My mom used to say, “Even the Queen puts on her stockings one leg at a time.” In other words, we may have very different roles in the world, but at our core as human beings, we are all the same. We all have feelings, thoughts, and dreams whatever class, race, or part of the world we come from. It’s because of this outlook that I find it so hard to grasp how any person or group of people can think poverty or discrimination or injustice is somehow easier for others than it would be for themselves. How can we think that other parents don’t love and care for and worry about and have dreams for their children the same way we do? That somehow, being on the receiving end of injustice doesn’t affect others as it would us? I really find this hard to understand but it is a sad reality.

School, reading history, and life experiences have all helped to expand my awareness of injustice-its various forms, individual expressions, and its systemic nature.

As a young mom, facing my own little challenges of motherhood, I thought about the challenges that so many other mothers feel in raising their families. I also wanted to raise our children with a sensitivity to the reality and circumstances faced by many in the world. But I felt very powerless in addressing these issues and the systems that keep the issues in place…issues of human trafficking and slavery and oppression of the poor, particularly women and children. That was when I began looking for who was doing this kind of work.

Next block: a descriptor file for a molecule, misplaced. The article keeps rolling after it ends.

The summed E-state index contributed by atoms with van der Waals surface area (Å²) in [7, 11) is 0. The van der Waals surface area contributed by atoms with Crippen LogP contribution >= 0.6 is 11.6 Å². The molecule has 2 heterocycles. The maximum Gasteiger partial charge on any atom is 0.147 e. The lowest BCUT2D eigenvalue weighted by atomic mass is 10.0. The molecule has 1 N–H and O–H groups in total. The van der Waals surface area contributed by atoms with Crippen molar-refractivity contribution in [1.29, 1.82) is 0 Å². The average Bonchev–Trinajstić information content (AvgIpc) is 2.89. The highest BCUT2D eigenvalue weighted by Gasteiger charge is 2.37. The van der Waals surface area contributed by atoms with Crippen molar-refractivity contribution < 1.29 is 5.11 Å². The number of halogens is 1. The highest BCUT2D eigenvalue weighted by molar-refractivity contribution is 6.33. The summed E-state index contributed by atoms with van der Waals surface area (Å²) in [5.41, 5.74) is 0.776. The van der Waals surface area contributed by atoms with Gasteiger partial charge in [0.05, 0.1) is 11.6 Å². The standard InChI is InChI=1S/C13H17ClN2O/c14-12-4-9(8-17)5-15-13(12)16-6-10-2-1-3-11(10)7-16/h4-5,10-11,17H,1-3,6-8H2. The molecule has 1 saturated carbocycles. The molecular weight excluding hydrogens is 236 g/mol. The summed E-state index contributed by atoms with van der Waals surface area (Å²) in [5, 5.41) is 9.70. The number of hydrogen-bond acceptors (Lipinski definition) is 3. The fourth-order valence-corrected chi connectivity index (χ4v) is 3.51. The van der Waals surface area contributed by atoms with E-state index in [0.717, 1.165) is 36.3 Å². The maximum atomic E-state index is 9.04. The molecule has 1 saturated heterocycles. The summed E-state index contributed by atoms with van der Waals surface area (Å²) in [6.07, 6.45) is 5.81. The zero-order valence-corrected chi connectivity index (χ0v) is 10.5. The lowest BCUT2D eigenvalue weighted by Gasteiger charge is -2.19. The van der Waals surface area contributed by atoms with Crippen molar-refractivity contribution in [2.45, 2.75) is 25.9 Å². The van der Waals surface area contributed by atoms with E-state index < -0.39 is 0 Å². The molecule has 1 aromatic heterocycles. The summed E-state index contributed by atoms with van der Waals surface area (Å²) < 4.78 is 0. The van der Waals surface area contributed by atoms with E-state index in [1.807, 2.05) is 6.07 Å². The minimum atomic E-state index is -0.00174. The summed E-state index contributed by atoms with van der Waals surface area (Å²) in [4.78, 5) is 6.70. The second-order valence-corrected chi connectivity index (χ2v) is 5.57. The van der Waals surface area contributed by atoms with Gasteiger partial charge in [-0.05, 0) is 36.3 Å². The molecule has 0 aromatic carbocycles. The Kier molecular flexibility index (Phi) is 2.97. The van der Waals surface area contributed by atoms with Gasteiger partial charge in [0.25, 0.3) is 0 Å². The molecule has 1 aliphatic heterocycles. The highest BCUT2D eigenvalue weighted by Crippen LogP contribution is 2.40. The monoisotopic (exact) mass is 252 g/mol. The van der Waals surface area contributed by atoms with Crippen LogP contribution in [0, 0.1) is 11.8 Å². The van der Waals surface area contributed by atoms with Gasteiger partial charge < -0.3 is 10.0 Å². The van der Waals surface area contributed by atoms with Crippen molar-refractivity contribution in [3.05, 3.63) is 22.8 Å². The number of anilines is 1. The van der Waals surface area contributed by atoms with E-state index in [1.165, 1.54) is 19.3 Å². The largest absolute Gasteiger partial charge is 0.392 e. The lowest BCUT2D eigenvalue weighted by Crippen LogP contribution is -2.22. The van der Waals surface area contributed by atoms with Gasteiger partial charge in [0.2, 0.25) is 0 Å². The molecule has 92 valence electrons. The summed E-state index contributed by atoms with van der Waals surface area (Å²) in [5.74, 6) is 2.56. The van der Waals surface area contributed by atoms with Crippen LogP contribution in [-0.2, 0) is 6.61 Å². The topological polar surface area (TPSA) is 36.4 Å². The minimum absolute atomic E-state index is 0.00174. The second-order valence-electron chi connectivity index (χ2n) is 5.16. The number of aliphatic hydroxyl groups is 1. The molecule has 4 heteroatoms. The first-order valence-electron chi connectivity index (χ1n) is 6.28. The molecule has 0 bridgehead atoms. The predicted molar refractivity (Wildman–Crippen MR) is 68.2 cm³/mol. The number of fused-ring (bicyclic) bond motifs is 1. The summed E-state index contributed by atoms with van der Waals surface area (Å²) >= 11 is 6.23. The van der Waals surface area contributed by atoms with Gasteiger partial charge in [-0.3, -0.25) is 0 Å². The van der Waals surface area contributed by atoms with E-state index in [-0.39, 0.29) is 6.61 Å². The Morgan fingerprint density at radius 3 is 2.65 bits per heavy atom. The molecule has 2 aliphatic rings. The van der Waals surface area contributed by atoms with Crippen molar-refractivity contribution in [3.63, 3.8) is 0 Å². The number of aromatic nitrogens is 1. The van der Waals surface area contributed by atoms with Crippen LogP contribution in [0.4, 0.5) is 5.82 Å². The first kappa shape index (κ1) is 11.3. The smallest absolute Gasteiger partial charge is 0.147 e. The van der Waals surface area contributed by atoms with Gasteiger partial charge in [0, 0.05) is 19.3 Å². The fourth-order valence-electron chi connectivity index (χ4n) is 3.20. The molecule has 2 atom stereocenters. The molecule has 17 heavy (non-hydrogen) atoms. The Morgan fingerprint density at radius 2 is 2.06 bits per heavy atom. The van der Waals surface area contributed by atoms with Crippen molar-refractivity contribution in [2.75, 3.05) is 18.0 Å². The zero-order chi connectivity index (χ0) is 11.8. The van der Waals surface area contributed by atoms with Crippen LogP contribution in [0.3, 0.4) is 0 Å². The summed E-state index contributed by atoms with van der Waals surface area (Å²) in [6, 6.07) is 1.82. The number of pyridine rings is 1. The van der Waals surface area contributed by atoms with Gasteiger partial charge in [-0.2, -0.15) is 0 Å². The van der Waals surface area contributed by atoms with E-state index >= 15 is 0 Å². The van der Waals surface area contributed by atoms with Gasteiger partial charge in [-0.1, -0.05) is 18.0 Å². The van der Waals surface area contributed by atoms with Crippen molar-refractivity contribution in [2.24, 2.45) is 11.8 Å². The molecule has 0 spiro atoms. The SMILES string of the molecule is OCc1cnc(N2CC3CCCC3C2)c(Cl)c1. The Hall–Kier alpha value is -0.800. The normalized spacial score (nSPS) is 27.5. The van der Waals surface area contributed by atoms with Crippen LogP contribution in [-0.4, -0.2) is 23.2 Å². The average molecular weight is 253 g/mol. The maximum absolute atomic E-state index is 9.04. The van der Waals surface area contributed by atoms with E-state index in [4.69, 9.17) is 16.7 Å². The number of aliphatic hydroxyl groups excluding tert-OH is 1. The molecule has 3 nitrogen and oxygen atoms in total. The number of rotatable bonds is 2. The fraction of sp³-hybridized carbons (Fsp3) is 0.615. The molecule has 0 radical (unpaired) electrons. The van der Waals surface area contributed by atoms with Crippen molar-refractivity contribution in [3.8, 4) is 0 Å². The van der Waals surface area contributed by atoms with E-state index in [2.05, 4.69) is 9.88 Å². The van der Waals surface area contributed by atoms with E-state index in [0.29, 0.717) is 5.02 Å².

"To ignore someone else’s suffering does something to us that is not good."

I found IJM more than a decade ago by searching online who in Canada was doing something about human trafficking and justice issues, and IJM popped up on the screen. And then I read that the Canadian head office was right here in London ON. I was thrilled. As an individual I could care and be concerned, but I personally don’t have the skills to do what IJM is doing. I was thrilled to think that here was an organization that had the skills and the personnel to not only directly help individuals and families in a way that I could not, but here was an organization that was also addressing these issues at a systemic level. I also really value IJM’s holistic approach that includes aftercare. For me, that was hugely important. I am so thankful I can support this work through regular financial giving and prayer.

I’d like to circle back to why I am passionate about issues of justice and addressing violence and disempowerment. It’s because I really do believe we are connected to one another as human beings. That is a core belief. To ignore someone else’s suffering does something to us that is not good. To stand with others and their suffering, that’s an integral part of being human. And it’s difficult. I feel I’m only a little way down that road, but I want to keep going. I believe we’re called to enter into and share in the suffering of humanity. I don’t believe we can follow Jesus and not be led down this path.